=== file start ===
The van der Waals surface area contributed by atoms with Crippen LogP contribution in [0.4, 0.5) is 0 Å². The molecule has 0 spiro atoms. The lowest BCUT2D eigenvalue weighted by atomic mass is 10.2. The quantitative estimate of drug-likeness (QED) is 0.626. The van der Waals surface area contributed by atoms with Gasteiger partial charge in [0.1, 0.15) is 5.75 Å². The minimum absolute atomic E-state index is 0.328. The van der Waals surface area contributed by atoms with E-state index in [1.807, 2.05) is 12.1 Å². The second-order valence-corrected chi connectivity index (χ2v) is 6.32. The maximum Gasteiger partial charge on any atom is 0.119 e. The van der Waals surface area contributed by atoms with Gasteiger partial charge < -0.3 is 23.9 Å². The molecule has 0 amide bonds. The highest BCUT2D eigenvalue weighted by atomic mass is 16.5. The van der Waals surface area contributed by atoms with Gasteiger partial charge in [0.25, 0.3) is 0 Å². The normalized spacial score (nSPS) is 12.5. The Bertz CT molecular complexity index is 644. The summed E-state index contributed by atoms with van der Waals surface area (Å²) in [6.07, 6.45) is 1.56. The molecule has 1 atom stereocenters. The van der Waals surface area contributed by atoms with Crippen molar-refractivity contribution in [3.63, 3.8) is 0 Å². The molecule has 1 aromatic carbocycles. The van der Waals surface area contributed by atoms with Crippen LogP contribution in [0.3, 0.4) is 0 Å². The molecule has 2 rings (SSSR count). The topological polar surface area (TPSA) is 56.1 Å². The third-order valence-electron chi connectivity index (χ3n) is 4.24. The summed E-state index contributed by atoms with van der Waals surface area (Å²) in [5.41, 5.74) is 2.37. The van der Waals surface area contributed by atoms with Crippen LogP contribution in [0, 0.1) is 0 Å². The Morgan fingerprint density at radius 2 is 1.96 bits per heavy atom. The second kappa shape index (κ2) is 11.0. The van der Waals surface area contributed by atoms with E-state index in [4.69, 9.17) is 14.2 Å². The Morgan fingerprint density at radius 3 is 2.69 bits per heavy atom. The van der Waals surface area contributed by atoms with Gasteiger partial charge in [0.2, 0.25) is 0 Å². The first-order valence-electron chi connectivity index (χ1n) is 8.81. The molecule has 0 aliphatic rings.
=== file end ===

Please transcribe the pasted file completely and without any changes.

The van der Waals surface area contributed by atoms with Crippen LogP contribution in [0.4, 0.5) is 0 Å². The molecule has 0 spiro atoms. The lowest BCUT2D eigenvalue weighted by atomic mass is 10.2. The quantitative estimate of drug-likeness (QED) is 0.626. The van der Waals surface area contributed by atoms with Gasteiger partial charge in [0.1, 0.15) is 5.75 Å². The minimum absolute atomic E-state index is 0.328. The van der Waals surface area contributed by atoms with E-state index in [1.807, 2.05) is 12.1 Å². The second-order valence-corrected chi connectivity index (χ2v) is 6.32. The maximum Gasteiger partial charge on any atom is 0.119 e. The van der Waals surface area contributed by atoms with Gasteiger partial charge < -0.3 is 23.9 Å². The molecule has 0 amide bonds. The highest BCUT2D eigenvalue weighted by atomic mass is 16.5. The van der Waals surface area contributed by atoms with Gasteiger partial charge in [0.25, 0.3) is 0 Å². The normalized spacial score (nSPS) is 12.5. The Bertz CT molecular complexity index is 644. The summed E-state index contributed by atoms with van der Waals surface area (Å²) in [6.07, 6.45) is 1.56. The molecule has 1 atom stereocenters. The van der Waals surface area contributed by atoms with Crippen molar-refractivity contribution in [3.63, 3.8) is 0 Å². The molecule has 1 aromatic carbocycles. The van der Waals surface area contributed by atoms with Crippen LogP contribution in [0.3, 0.4) is 0 Å². The molecule has 2 rings (SSSR count). The topological polar surface area (TPSA) is 56.1 Å². The third-order valence-electron chi connectivity index (χ3n) is 4.24. The summed E-state index contributed by atoms with van der Waals surface area (Å²) in [5.41, 5.74) is 2.37. The van der Waals surface area contributed by atoms with Crippen LogP contribution in [0, 0.1) is 0 Å². The Morgan fingerprint density at radius 2 is 1.96 bits per heavy atom. The second kappa shape index (κ2) is 11.0. The van der Waals surface area contributed by atoms with E-state index in [4.69, 9.17) is 14.2 Å². The Morgan fingerprint density at radius 3 is 2.69 bits per heavy atom. The van der Waals surface area contributed by atoms with Gasteiger partial charge in [0.2, 0.25) is 0 Å². The first-order valence-electron chi connectivity index (χ1n) is 8.81. The molecule has 0 aliphatic rings.